Recent trends in sexual activity among seniors indicate that the taboo topic of seniors and sex can no longer be ignored. Not only is sexuality important in combatting loneliness and depression as we age, but statistics show that most seniors are more sexually active than their families and care communities realize.
So what are seniors saying - or not saying - about sex?
Are your senior patients asking enough questions or are they too polite to speak up at their doctor appointments? Through a personal story involving her own father, Dr. Amy D'Aprix shares why she believes today's seniors are hesitant to have necessary conversations with their healthcare providers and shares important tips for creating more effective communication between seniors and their doctors.
CBS correspondent and author Barry Petersen shares his personal struggle with his wife's Alzheimer's and offers hope to other family caregivers. Petersen moderated the Living with Alzheimer's: A Journey of Caring roundtable discussion held in Washington D.C., in September 2013.
Recently on the Caregiver Stress Facebook page, a family caregiver named Lisa shared a challenge she is currently facing with her mother. Feel free to share her question and these helpful responses with your patients and their families.
"Lisa is looking for ways to entice her mother to eat. It seems that Mom doesn't have much of an appetite lately. What tips can you give Lisa?"
Here are just a few of the 60+ responses to Lisa's question:
"I go with what my mom likes. Her tastes are changing and we have an ongoing conversation about what she likes. Also, small portions."
"I make sure my mom gets an Ensure chocolate drink daily; that way I at least know that she is getting some nutrition. She seems to like sandwiches on small rolls too! SO I've stocked her freezer with them; pop them in the toaster oven and she has something she'll eat!"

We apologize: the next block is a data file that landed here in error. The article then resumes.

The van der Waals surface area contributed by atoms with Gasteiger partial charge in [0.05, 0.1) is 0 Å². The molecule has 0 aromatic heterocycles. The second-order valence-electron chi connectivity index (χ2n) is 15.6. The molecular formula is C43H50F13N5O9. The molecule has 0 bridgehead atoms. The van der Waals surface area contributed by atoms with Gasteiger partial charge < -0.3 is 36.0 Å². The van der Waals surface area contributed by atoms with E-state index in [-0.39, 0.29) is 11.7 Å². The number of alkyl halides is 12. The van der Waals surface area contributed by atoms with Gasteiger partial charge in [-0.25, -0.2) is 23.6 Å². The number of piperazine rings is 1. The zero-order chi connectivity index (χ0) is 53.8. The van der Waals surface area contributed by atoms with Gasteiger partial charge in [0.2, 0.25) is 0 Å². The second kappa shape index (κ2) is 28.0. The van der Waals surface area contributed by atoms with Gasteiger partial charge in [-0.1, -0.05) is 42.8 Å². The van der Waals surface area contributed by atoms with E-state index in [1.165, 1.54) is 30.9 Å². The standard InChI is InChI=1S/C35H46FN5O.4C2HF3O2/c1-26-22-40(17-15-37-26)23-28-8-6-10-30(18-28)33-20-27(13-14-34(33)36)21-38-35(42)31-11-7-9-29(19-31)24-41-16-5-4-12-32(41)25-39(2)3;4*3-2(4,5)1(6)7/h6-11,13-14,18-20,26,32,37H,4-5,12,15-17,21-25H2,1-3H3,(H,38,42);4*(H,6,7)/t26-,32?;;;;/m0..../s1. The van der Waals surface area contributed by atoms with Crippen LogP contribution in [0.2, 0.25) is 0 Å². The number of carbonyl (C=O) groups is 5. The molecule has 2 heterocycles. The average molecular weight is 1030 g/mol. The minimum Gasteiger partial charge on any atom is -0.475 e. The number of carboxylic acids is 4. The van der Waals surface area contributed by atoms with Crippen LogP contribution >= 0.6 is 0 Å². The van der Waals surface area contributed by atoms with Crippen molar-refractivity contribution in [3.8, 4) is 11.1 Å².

"Blend her food up in a processor. It may be getting harder for her to eat. I made a roast with carrots and potatoes in a crock pot, blended it all together with gravy, and she loves it!"
"We focus less on traditional meals with my grandmother. Small bites throughout the day will get her the nutrients she needs without the pressure and stress of a full meal."
Caring for seniors is a labor of love that requires a special person with just the right touch. The Home Instead Senior Care® network is looking for dedicated CAREGiversSM who share its passion for caregiving to provide non-medical in-home care assistance to seniors. Learn more about what it takes to become a CAREGiver at www.heartofacaregiver.com.
Founded in 1994 in Omaha by Lori and Paul Hogan, the Home Instead Senior Care® network is the world's largest provider of non-medical in-home care services for seniors, with more than 950 independently owned and operated franchises providing in excess of 45 million hours of care throughout the United States, Canada, Japan, Portugal, Australia, New Zealand, Ireland, the United Kingdom, Taiwan, Switzerland, Germany, South Korea, Finland, Austria, Italy, Puerto Rico and the Netherlands. Local Home Instead Senior Care offices employ more than 65,000 CAREGiversSM worldwide who provide basic support services — assistance with activities of daily living (ADLs), personal care, medication reminders, meal preparation, light housekeeping, errands, incidental transportation and shopping — which enable seniors to live safely and comfortably in their own homes for as long as possible. In addition, CAREGivers are trained in the network's groundbreaking Alzheimer's Disease or Other Dementias CARE: Changing Aging Through Research and EducationSM Program to work with seniors who suffer from these conditions. This world class curriculum also is available free to family caregivers online or through local Home Instead Senior Care offices. At Home Instead Senior Care, it's relationship before task, while continuing to provide superior quality service that enhances the lives of seniors everywhere.